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New study shows councils’ appetite to build 04/01/2018 Labelled as Development, Finance

A new study by Professor Janice Morphet and Dr Ben Clifford of the Bartlett School of Planning, University of London found that 91% of councils in England - of all political leaning and size, are engaged in providing homes in some form or another.


The Local Authority Direct Provision of Housing study, sponsored by the RTPI and the National Planning Forum, found that many councils are embarking on major plans in delivering hundreds of new homes through a mix of traditional social housing programmes (managed under the HRA) and other funding and delivery routes.


These include setting up housing companies; purchase on the open market; creating land banks and land funds as long-term investors; acting as estate agency of their own commercial and residential properties; partnership developments including joint ventures with the private sector; and councils' in-house team acting as a developer.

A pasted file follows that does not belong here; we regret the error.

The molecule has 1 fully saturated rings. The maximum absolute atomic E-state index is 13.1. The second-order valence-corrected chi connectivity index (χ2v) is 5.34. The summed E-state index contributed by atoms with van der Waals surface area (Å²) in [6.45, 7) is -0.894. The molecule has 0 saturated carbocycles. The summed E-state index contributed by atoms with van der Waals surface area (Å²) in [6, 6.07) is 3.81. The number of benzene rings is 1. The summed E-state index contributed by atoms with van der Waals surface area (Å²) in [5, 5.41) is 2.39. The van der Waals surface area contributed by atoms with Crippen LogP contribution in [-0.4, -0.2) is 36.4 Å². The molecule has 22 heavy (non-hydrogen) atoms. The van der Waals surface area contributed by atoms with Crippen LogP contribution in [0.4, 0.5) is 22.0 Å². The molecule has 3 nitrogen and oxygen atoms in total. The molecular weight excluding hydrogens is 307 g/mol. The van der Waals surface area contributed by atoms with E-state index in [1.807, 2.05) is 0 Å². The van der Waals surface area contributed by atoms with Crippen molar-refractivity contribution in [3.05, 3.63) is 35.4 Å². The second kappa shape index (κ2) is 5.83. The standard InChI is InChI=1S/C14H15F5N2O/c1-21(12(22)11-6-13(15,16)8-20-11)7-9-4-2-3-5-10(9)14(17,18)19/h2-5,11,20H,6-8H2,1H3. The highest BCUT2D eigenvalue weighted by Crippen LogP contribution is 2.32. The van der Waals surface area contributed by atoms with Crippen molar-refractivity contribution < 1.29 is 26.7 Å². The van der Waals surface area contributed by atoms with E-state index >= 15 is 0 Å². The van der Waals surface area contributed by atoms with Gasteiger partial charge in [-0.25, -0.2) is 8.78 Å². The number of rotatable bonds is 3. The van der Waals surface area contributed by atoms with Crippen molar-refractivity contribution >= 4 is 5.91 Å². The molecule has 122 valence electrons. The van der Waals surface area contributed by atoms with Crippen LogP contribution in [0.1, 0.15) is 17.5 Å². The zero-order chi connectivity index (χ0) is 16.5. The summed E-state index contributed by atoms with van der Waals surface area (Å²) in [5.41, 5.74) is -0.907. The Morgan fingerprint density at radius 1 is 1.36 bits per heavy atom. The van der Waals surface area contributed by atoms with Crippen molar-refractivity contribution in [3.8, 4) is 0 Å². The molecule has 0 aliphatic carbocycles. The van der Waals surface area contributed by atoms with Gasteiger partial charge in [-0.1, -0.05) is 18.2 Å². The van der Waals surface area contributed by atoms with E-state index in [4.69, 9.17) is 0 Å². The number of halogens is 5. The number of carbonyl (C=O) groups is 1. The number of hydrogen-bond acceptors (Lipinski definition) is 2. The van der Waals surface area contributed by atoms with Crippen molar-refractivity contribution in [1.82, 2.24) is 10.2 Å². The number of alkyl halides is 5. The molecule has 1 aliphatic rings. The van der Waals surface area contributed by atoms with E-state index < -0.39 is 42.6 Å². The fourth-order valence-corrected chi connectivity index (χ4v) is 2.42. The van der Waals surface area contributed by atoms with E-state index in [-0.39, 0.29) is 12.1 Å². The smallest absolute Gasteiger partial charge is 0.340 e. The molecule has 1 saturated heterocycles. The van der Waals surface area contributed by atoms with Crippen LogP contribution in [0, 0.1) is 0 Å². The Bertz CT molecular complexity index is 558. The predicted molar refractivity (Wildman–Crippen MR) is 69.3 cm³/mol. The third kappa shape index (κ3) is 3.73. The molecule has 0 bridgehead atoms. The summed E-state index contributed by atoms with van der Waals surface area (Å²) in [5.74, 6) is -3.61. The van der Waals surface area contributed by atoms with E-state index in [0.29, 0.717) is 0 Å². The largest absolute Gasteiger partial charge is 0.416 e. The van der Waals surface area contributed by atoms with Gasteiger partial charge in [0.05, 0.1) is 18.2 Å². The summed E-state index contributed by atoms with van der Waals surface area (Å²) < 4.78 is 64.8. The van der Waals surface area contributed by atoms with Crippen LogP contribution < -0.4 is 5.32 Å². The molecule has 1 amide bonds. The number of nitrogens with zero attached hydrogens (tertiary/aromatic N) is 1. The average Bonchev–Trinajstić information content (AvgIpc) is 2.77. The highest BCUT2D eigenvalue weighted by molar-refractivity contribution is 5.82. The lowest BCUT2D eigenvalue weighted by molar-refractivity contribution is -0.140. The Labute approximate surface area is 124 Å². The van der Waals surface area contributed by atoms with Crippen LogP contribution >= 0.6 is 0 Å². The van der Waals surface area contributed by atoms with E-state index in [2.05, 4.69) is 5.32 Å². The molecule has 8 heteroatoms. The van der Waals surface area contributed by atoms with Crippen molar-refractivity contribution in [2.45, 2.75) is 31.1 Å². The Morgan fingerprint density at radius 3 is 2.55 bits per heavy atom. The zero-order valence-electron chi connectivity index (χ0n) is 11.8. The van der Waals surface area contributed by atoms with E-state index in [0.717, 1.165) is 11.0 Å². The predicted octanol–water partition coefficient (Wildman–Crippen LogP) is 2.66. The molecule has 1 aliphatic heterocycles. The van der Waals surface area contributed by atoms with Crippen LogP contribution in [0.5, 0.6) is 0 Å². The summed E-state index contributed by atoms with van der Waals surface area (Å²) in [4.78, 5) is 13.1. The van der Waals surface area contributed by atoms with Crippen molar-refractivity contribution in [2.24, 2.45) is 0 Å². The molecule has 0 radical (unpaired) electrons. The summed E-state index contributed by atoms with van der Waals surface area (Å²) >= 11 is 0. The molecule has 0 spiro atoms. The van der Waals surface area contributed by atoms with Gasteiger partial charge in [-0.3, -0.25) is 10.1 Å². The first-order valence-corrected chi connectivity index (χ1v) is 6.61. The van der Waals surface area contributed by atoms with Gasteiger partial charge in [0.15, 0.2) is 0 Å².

The report reinforces the findings of an earlier report by the Smith Institute that housing companies are emerging as a popular vehicle for councils to deliver more homes or seek income from property portfolios to fund other essential services. This researched showed that around 44% of councils have a housing company, with more than 30 being established in 2017 alone.


Over half of authorities who responded to the study's online survey cited the lack of land as the biggest barrier to delivering homes, along with financing issues such as the HRA borrowing cap. 


The report draws on case studies from a number of ARCH member councils including Bournemouth BC, North Kesteven DC and Babergh & Mid-Suffolk Councils.


Read the full report

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